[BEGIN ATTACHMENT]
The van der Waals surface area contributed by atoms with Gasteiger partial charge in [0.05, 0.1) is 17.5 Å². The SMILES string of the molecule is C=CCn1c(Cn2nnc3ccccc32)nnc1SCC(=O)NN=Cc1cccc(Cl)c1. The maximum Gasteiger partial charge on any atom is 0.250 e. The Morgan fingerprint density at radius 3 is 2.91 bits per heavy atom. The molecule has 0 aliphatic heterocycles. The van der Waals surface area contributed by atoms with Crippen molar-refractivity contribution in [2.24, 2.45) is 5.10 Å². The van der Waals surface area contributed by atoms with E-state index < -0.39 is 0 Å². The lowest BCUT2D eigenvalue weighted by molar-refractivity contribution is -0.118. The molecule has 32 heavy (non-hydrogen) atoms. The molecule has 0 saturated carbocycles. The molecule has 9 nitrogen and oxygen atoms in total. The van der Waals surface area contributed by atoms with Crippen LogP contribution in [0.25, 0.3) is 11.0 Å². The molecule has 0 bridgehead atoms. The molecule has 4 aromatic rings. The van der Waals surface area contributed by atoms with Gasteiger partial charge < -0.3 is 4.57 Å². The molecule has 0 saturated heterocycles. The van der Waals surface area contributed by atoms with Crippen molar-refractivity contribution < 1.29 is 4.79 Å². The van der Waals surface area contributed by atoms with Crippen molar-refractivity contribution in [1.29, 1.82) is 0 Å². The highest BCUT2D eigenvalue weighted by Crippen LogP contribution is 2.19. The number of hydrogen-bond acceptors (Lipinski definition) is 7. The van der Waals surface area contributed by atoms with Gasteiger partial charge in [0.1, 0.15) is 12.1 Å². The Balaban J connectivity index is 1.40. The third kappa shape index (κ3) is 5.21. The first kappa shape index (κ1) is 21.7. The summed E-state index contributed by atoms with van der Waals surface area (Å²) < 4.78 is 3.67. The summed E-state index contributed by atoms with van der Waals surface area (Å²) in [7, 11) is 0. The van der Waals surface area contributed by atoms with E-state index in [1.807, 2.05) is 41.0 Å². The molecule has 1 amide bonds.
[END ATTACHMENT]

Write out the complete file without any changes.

The van der Waals surface area contributed by atoms with Gasteiger partial charge in [0.05, 0.1) is 17.5 Å². The SMILES string of the molecule is C=CCn1c(Cn2nnc3ccccc32)nnc1SCC(=O)NN=Cc1cccc(Cl)c1. The maximum Gasteiger partial charge on any atom is 0.250 e. The Morgan fingerprint density at radius 3 is 2.91 bits per heavy atom. The molecule has 0 aliphatic heterocycles. The van der Waals surface area contributed by atoms with Crippen molar-refractivity contribution in [2.24, 2.45) is 5.10 Å². The van der Waals surface area contributed by atoms with E-state index < -0.39 is 0 Å². The lowest BCUT2D eigenvalue weighted by molar-refractivity contribution is -0.118. The molecule has 32 heavy (non-hydrogen) atoms. The molecule has 0 saturated carbocycles. The molecule has 9 nitrogen and oxygen atoms in total. The van der Waals surface area contributed by atoms with Crippen LogP contribution in [0.25, 0.3) is 11.0 Å². The molecule has 0 bridgehead atoms. The molecule has 4 aromatic rings. The van der Waals surface area contributed by atoms with Gasteiger partial charge < -0.3 is 4.57 Å². The molecule has 0 saturated heterocycles. The van der Waals surface area contributed by atoms with Crippen molar-refractivity contribution < 1.29 is 4.79 Å². The van der Waals surface area contributed by atoms with Crippen molar-refractivity contribution in [1.29, 1.82) is 0 Å². The highest BCUT2D eigenvalue weighted by Crippen LogP contribution is 2.19. The number of hydrogen-bond acceptors (Lipinski definition) is 7. The van der Waals surface area contributed by atoms with Gasteiger partial charge in [0.1, 0.15) is 12.1 Å². The Balaban J connectivity index is 1.40. The third kappa shape index (κ3) is 5.21. The first kappa shape index (κ1) is 21.7. The summed E-state index contributed by atoms with van der Waals surface area (Å²) < 4.78 is 3.67. The summed E-state index contributed by atoms with van der Waals surface area (Å²) in [7, 11) is 0. The van der Waals surface area contributed by atoms with E-state index in [1.807, 2.05) is 41.0 Å². The molecule has 1 amide bonds.